- Sources tell The Verge Intel (INTC) and its OEM partners plan to show off tablets/convertibles capable of simultaneously running Android (GOOG) and Windows (MSFT) at CES. The products will reportedly be able to run Android and Windows apps side by side.
- Though Samsung and Asus have experimented with Android/Windows hybrids, there hasn't yet been a major push behind the concept, which fuses the world's most popular mobile and PC platforms. Intel is uniquely positioned to address the opportunity, since its x86 CPUs, unlike ARM-based (ARMH) CPUs, can run both Android and Windows 8.
- However, sources state neither Microsoft nor Google supports the initiative, given doing so means indirectly supporting a rival platform. Microsoft, which is scrambling to improve developer support for Windows Phone and Metro-style Windows apps, might be especially on edge.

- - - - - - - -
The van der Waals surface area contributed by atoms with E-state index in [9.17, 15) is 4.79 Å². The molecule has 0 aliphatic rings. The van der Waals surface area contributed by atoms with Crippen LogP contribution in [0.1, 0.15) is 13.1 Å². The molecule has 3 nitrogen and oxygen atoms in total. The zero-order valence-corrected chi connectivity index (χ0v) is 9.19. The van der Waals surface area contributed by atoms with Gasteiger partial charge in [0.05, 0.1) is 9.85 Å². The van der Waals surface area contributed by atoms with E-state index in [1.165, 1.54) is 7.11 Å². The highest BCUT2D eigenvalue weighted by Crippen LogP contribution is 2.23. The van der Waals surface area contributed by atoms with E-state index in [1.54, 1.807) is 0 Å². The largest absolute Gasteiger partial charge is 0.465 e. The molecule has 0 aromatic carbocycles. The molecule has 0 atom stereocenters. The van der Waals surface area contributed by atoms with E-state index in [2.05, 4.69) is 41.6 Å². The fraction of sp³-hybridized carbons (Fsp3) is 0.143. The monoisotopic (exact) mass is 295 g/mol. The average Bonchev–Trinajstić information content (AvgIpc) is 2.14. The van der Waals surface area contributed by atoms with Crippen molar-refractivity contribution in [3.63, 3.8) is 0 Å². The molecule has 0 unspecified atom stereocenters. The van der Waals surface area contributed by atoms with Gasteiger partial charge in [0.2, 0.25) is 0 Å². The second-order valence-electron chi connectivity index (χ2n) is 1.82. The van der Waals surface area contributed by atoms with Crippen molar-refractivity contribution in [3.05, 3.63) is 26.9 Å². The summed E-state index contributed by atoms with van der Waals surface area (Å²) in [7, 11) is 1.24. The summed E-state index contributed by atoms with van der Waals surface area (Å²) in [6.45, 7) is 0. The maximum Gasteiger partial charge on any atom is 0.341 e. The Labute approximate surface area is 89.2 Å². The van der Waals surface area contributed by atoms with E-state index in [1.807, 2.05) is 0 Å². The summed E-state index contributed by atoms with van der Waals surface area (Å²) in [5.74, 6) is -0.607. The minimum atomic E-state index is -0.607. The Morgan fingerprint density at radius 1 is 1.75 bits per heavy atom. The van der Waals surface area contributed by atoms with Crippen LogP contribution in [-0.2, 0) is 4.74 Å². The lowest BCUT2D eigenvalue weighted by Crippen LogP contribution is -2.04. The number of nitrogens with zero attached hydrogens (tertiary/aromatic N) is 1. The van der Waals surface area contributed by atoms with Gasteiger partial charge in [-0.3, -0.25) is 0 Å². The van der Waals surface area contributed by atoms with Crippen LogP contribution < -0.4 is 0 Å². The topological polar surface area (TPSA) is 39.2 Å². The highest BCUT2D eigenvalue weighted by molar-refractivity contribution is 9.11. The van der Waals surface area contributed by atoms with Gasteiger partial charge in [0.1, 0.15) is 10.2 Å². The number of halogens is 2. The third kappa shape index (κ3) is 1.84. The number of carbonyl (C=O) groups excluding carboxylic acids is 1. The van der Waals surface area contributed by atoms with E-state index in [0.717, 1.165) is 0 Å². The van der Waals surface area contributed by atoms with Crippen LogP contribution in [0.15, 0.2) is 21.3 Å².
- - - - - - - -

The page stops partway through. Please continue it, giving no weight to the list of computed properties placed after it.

- The Verge observes Microsoft could make OEMs think twice by withholding marketing support and/or license discounts, and that Google could restrict access to Google Play and others apps/services.
- Ironically, investment firm Longboard Asset Management declared in October Android/Windows hybrids are a key reason to be bullish on Microsoft. The firm called such products a "game changer" for the software giant, particularly in the enterprise.
- Likewise, the devices could strengthen Google's high-end and enterprise tablet positions. The iPad still claims an outsized share of these segments, even as Android has gobbled up low-end tablet share.
- Yesterday: Intel CEO promises tablet innovations at CES
Report: Intel to unveil Android/Windows hybrids, Microsoft/Google not on board
Jan 3 2014, 18:36 ET